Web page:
Resource: Written Article on the State of Water Management
As climate change exacerbates challenges within water systems, it has become urgent to reframe our perspective on water use. The team, which included leaders in international trade and sustainability, environmental scientists, and PhD students studying climate impacts on native communities, created a written article exploring the indigenous perspective on water use.
The article offers solutions in the form of a regenerative approach to water management, moving beyond sustainability to improve to improve natural systems.
Eating for tomorrow: food and climate change
Food is universally linked with our identity, culture, and society, but the globalized food industry dominates our environment, much to our detriment. The links between food systems and climate change are rooted in industrial agriculture which, in both Chile and New Zealand, command a large part of the economy. The negative environmental and social impacts of agriculture include high greenhouse gas emissions, land use that threatens native species and water quality, and financial challenges for small-scale farmers.
Resource: Video on Transforming Food Systems
Dian Muñoz (Rolleston,NZ), César Gonzalo Contreras Osorio (Ñuñoa, Chile), Olivia Adamson (Te Awamutu, NZ), and Summer Wright (Auckland, NZ) addressed this challenge; as a team of environmental engineers, scientists, and PhD students in food science and food technology, the group discovered that by digging deeper into the problem, solutions were revealed. They created a video that framed this challenge in a positive light, highlighting communities in both in Chile and New Zealand who have come together to improve food sovereignty.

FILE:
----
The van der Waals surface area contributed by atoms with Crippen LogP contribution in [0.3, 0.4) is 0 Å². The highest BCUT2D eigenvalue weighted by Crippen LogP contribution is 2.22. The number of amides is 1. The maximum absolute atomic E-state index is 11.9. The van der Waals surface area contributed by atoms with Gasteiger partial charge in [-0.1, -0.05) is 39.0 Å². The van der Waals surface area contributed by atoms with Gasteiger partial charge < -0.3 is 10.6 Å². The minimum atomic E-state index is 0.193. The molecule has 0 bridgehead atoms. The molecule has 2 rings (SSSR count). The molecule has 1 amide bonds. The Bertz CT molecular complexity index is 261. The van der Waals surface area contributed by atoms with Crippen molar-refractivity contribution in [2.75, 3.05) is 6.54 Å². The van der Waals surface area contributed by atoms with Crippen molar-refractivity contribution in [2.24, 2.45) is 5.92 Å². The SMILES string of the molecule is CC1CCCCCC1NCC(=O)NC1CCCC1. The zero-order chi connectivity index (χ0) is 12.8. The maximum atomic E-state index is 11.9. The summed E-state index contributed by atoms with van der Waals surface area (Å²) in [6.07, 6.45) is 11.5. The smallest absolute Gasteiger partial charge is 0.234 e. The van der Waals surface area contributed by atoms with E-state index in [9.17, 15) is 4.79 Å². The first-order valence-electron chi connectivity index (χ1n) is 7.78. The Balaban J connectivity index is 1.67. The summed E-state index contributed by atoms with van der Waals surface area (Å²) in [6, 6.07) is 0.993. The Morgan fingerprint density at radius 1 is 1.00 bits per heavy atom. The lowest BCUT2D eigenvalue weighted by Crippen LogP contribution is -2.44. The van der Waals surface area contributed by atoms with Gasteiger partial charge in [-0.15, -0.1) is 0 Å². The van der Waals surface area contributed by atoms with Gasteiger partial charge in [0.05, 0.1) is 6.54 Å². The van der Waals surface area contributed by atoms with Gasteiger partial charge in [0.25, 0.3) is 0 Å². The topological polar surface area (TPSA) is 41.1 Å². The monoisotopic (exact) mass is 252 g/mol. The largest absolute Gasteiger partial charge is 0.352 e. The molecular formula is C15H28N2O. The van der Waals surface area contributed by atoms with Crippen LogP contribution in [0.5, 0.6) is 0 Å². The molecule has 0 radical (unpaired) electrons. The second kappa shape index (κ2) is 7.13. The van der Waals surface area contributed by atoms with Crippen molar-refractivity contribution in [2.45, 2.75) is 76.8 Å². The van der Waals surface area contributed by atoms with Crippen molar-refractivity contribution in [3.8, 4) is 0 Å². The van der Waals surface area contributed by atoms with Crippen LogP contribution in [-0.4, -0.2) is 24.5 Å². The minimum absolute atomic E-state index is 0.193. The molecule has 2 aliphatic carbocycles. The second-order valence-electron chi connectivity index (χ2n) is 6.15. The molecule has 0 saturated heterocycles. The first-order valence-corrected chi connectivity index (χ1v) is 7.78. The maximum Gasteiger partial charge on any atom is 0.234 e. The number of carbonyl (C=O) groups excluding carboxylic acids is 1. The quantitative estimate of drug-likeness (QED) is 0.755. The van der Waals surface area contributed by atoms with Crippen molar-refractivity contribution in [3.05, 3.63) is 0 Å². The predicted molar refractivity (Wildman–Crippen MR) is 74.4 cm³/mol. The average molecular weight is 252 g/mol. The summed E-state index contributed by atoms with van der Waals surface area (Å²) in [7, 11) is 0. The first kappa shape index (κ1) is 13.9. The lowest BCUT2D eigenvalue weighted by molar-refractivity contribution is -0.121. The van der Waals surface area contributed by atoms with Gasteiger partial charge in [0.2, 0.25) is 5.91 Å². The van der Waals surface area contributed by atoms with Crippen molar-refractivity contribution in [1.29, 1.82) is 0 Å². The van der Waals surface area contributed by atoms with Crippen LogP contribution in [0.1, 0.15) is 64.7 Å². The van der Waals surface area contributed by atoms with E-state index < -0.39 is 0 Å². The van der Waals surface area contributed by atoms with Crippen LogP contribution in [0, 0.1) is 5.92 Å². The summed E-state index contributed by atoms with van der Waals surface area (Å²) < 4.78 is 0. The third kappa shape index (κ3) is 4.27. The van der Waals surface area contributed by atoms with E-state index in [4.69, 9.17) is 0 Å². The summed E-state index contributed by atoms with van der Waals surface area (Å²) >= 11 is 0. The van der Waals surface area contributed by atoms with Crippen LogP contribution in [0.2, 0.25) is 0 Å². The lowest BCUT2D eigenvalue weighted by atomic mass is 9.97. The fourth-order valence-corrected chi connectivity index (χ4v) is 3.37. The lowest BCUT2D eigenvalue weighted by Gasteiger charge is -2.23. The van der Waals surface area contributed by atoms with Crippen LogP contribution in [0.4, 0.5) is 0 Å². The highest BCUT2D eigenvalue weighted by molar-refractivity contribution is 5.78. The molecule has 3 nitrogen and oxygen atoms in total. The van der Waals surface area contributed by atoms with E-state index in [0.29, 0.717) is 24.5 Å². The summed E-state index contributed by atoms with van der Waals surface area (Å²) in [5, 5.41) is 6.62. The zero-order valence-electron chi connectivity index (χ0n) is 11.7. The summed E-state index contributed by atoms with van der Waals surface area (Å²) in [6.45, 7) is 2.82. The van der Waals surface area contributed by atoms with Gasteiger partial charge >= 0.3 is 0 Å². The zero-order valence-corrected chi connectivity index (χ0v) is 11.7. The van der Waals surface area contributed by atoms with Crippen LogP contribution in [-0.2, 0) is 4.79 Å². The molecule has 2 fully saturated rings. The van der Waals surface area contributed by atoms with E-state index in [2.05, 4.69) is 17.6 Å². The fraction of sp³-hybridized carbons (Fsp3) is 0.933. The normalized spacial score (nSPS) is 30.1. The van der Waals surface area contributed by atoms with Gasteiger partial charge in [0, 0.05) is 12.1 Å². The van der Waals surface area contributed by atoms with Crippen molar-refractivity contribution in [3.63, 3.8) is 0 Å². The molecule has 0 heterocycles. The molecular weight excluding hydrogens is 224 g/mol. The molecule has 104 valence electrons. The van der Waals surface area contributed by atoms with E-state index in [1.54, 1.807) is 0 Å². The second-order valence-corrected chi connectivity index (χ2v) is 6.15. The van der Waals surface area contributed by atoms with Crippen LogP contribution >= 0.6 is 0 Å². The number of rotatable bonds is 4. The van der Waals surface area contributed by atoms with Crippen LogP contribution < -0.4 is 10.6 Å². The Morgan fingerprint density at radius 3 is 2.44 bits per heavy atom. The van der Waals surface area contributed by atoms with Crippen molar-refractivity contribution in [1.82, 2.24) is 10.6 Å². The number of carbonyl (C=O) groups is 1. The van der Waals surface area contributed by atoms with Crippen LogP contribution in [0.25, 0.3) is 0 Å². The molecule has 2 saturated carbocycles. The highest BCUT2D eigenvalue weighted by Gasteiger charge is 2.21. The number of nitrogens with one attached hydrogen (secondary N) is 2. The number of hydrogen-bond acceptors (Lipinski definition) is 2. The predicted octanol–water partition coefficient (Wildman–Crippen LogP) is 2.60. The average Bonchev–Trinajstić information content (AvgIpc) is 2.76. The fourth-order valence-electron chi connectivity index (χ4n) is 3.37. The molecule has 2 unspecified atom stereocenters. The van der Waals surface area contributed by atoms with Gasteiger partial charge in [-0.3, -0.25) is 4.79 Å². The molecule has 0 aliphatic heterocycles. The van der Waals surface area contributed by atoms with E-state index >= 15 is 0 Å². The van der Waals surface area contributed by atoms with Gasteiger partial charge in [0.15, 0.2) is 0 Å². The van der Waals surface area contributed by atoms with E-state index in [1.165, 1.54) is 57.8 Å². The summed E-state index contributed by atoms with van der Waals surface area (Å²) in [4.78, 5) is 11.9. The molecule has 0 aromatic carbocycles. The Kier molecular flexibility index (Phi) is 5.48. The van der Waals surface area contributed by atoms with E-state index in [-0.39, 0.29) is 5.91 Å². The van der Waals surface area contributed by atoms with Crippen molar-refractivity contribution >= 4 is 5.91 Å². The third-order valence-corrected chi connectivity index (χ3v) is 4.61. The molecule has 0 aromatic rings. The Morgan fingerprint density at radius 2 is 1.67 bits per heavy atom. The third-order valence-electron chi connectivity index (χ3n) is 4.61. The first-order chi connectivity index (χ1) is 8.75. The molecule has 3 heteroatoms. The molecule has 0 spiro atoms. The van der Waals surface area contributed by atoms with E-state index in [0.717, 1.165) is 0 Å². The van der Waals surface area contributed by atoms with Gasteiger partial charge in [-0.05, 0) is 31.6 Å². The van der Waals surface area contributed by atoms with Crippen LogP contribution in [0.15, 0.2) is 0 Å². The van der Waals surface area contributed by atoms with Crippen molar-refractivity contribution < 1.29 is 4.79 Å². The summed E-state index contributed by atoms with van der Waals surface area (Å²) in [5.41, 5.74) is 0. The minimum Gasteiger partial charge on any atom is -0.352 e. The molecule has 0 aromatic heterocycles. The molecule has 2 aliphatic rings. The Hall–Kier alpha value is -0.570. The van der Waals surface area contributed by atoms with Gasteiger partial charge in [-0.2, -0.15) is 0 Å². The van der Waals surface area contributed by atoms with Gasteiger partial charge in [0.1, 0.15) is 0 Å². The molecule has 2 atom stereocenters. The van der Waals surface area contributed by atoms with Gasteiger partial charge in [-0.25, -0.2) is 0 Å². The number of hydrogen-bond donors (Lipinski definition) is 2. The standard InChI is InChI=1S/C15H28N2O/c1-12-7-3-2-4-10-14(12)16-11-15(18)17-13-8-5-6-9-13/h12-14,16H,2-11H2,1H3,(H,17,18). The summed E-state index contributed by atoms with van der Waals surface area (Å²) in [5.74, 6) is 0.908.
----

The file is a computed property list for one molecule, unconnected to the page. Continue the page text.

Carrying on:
The video empowers viewers with the knowledge that individual choices about what they put on their plates will help. The video also addresses how policy can improve food security, explains the benefits of national food strategies, and helps tell the story of eating for tomorrow.
Community access to adaptation finance
Climate change is an undisputed reality for both the Chilean and New Zealand governments. Communities within both countries face disproportionate risks from climate disasters compared to the rest of the world. Unfortunately, there is a lack of finance for vulnerable communities to adapt to these risks. John Clemo (Solomon Islands), Paula Lopez (Invercargill, NZ), and Emma Kerr (Wellington, NZ) identified nonprofits that work with communities to provide this much-needed climate finance. However, as a team comprised of business consultants, climate adaptation leaders, and graduate students studying ecotourism and environmental management, they discovered that there are still gaps in the market.
Resource: Infographic on Climate Change Community-Based Projects